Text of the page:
I make a pot of tea, because the list is long. I even light a candle this year. I will get them done. Even though it will take a bit longer this year, because I am bound to screw up several addresses. And I will pause frequently to feed the ancient cat.

***

Wishing you light and strength. And belated but heartfelt holiday greetings!

Process

I write much the same way as I pack for a long weekend away:

I think about where I’m going for days, weeks, even months in advance. I imagine, flirt with and fanaticize about how wonderful it will be.

I walk the dog, pondering my experience, and return home full of inspiration and motivation, dizzy with excitement and optimism.

I forget every thought in my head, caught up in the daily caffeinated swirl of kids, cat, dog, school, work and home.

I repeat the above practice daily.

I panic, realizing that time is short, and I’ve done NOTHING to prepare. I cannot remember a single thing I need and I cannot settle on where to start.

I wonder if it’s too early to eat lunch.

I throw a bunch of stuff out there, maybe write a list, but more likely just compile a ton of pieces I think might be handy along the way.

I go to the fridge to determine whether my leftover veggie enchiladas are still in the there or if my teenager has already eaten them, leaving me only the empty container. Sometimes, I get lucky.

I check the weather, realize I’ve made a strategic error, and throw eight more essentials on the growing stack.

I rearrange the pile. And frown.

I get overwhelmed and think about doing something else – queuing up a podcast, getting the car washed, calling my mother, shopping for a housewarming gift. I add those items to the list and, once again, attempt to get down to business.

I receive a panicky text message from my teenager who forgot his [fill in the blank: calculator, iPad, team jersey, lunch money, dorm key, and yes, he lives in another state a thousand miles away]. I marvel that boys survive to adulthood. I grab the car keys, vow to finish the project after just this one errand.

Lunch, two loads of laundry, three chapters of a novel and one trip to the grocery store later, I return to the pile of good intentions, waiting patiently for me to sift through it, and I check the clock. Am I really going to tackle this before [fill in the blank: the kids get home, the scheduled conference call, the dog’s vet appointment]?

I make a cup of tea – iced or hot, depending – and I sit. I find the cookies where I hid them from the kids. I wonder if this whole enterprise is all too much trouble and I should cancel my plans. It’s expensive, glitchy, and who will really notice or care? I eat another cookie.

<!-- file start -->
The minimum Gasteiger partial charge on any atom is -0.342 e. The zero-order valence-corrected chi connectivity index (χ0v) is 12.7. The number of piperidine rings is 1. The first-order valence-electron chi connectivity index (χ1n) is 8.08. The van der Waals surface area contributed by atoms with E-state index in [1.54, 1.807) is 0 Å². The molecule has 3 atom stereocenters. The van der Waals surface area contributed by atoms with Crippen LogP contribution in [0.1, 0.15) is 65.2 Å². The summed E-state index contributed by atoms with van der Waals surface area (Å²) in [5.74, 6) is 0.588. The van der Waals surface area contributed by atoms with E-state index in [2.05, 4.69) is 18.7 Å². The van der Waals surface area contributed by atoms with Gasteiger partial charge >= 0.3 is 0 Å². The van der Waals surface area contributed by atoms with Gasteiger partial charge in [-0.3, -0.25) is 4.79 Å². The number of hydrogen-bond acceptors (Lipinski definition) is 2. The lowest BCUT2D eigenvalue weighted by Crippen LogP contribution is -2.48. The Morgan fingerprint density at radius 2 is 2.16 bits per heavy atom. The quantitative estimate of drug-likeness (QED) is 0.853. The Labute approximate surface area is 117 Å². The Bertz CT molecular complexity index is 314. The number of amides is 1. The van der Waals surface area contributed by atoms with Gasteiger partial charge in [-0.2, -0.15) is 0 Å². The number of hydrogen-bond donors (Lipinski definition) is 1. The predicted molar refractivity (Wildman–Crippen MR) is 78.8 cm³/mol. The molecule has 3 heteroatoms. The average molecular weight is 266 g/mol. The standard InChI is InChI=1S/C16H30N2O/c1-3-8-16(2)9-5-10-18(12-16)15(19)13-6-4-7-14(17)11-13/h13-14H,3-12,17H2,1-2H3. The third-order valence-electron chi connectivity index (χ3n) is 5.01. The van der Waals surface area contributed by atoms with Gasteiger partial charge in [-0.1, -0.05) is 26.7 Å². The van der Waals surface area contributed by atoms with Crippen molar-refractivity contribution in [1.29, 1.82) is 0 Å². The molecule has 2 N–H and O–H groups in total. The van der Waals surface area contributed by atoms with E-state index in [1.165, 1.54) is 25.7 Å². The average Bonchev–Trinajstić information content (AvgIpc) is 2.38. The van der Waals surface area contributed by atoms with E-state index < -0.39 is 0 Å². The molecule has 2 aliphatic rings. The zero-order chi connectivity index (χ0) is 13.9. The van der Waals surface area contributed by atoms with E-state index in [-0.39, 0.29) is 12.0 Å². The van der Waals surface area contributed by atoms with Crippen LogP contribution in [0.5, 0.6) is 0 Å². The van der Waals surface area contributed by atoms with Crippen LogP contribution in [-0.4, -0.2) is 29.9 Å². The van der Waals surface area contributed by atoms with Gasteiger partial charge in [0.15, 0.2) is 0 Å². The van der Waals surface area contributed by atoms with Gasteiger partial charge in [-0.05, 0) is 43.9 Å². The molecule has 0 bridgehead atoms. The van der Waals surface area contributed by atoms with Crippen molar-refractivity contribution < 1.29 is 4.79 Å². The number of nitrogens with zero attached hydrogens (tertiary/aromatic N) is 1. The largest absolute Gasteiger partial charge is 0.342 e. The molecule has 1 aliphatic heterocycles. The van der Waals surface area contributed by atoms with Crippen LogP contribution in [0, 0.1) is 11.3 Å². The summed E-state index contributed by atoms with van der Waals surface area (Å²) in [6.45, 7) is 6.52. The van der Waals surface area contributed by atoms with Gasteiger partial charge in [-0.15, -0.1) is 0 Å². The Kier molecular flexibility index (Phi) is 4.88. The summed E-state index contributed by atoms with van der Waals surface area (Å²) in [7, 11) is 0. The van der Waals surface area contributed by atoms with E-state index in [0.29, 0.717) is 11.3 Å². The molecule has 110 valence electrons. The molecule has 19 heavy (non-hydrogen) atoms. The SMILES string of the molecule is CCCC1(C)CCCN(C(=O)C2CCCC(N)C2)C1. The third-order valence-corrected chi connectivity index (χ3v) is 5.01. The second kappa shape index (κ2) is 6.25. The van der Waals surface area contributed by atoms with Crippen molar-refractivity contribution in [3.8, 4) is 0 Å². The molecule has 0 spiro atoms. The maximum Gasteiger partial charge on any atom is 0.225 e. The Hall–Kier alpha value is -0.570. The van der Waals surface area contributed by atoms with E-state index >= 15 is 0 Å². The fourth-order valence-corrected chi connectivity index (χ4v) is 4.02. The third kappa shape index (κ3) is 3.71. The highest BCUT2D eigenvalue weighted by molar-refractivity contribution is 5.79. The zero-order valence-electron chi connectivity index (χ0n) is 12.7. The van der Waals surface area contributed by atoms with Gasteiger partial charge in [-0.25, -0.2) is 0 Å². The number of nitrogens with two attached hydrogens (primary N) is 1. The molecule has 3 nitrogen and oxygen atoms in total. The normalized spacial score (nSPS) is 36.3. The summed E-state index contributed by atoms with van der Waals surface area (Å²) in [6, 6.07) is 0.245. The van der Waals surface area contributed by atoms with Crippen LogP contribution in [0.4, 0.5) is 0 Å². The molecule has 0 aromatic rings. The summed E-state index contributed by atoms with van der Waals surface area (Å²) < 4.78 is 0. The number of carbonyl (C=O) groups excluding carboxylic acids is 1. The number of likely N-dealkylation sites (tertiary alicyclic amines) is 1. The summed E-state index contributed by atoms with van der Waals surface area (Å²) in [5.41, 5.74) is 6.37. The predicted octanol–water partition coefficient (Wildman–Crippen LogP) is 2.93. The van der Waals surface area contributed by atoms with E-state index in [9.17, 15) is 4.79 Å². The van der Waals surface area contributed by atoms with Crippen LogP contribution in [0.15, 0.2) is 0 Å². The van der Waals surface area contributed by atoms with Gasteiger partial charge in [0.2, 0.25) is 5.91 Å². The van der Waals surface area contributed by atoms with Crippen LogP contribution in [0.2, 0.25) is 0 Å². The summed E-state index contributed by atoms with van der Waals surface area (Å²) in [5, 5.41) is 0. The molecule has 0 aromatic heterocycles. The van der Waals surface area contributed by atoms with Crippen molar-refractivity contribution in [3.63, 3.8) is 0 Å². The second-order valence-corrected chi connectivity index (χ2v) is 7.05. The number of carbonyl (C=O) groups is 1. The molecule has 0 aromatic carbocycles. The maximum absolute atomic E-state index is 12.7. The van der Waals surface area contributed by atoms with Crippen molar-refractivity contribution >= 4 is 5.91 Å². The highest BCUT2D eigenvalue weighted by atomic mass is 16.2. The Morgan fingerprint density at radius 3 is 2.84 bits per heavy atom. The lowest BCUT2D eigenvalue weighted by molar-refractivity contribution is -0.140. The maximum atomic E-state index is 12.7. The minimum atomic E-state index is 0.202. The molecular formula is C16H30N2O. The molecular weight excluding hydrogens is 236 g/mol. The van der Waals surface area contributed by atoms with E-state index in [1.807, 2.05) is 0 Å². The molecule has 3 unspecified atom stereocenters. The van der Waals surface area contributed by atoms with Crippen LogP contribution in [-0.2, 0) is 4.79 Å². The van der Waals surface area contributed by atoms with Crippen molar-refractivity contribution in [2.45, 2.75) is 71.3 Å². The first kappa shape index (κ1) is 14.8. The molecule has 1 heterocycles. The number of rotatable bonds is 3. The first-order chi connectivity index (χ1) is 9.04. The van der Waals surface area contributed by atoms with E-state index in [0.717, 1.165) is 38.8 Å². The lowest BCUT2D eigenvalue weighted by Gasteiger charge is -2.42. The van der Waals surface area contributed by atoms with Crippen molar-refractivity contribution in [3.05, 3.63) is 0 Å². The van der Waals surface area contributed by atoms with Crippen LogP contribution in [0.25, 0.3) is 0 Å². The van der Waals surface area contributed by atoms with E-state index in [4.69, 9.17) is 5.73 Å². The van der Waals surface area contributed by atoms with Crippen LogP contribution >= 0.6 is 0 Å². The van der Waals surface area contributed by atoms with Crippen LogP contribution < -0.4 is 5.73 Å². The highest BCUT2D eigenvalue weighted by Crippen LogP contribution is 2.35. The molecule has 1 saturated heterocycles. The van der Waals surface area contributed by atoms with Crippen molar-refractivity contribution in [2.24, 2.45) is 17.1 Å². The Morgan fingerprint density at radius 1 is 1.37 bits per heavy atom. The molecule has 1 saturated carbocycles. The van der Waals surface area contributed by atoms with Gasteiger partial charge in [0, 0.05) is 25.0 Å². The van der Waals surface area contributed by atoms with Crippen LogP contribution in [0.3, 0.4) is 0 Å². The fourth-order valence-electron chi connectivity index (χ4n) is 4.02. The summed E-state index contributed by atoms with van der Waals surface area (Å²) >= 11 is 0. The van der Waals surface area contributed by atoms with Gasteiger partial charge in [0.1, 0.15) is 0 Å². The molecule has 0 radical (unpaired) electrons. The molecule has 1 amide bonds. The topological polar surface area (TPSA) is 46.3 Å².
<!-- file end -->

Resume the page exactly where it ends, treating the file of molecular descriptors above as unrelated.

Sigh. I care.

I dash off a few emails. With considerable restraint and a hint of intention, I close all the other open windows on my laptop, but not before sending a quick note to my niece.

Inhale, and dive in. I’m ready to work.

Reset Wifi.

Now, I work.

I look at what I’ve done so far. I realize I’ve got way more stuff here than makes sense. I cannot carry this comfortably, so I dig in and really start thinking about what’s important. Reluctantly, I let a few things go, putting them carefully back in a drawer for another time.

Things are starting to come together, and I’m feeling good until I realize that in the midst of my focus, I totally forgot my own haircut appointment. The one I planned months ago. Missed it completely. Not by minutes, by several hours. I call and beg the salon to take me, because every trip is made better by a fresh haircut. Mercifully, he makes time for me. I feel five pounds lighter without having to give up dark chocolate or red wine.

I return home, but the pile has still not packed itself neatly into my travel bag. I peruse the weekend’s itinerary and get back to the task at hand.

I notice the cat has been eerily quiet… I get up to check that he’s: 1) inside the house, and 2) still breathing. He is. I notice the combination furball-cat-vomit on the carpet but, like a teenager, pretend I didn’t see it, hoping that my husband will take care of it later. He does.

I remember something important I had forgotten. Really important, like the-whole-reason-for-this-trip-in-the-first-place-important. I marvel that I have survived to adulthood.

The wizened cat sits on my handiwork. He looks pleased. Or maybe he has just declared it good enough. Mission accomplished.

With gratitude and surrender, I tuck everything into place and I’m ready to go.

***

Wishing you light and strength on your healing path. And joy in the journey.

Touchstones

Sometimes it’s like he’s just really far away, on a secret mission in an undisclosed location, beyond cell coverage, without a return ticket. There’s no way to reach him or leave a note. He’s not coming back, and he’s not sending any text messages, not even a single, solitary poopy emoji. And yet, oddly, there’s still a relationship.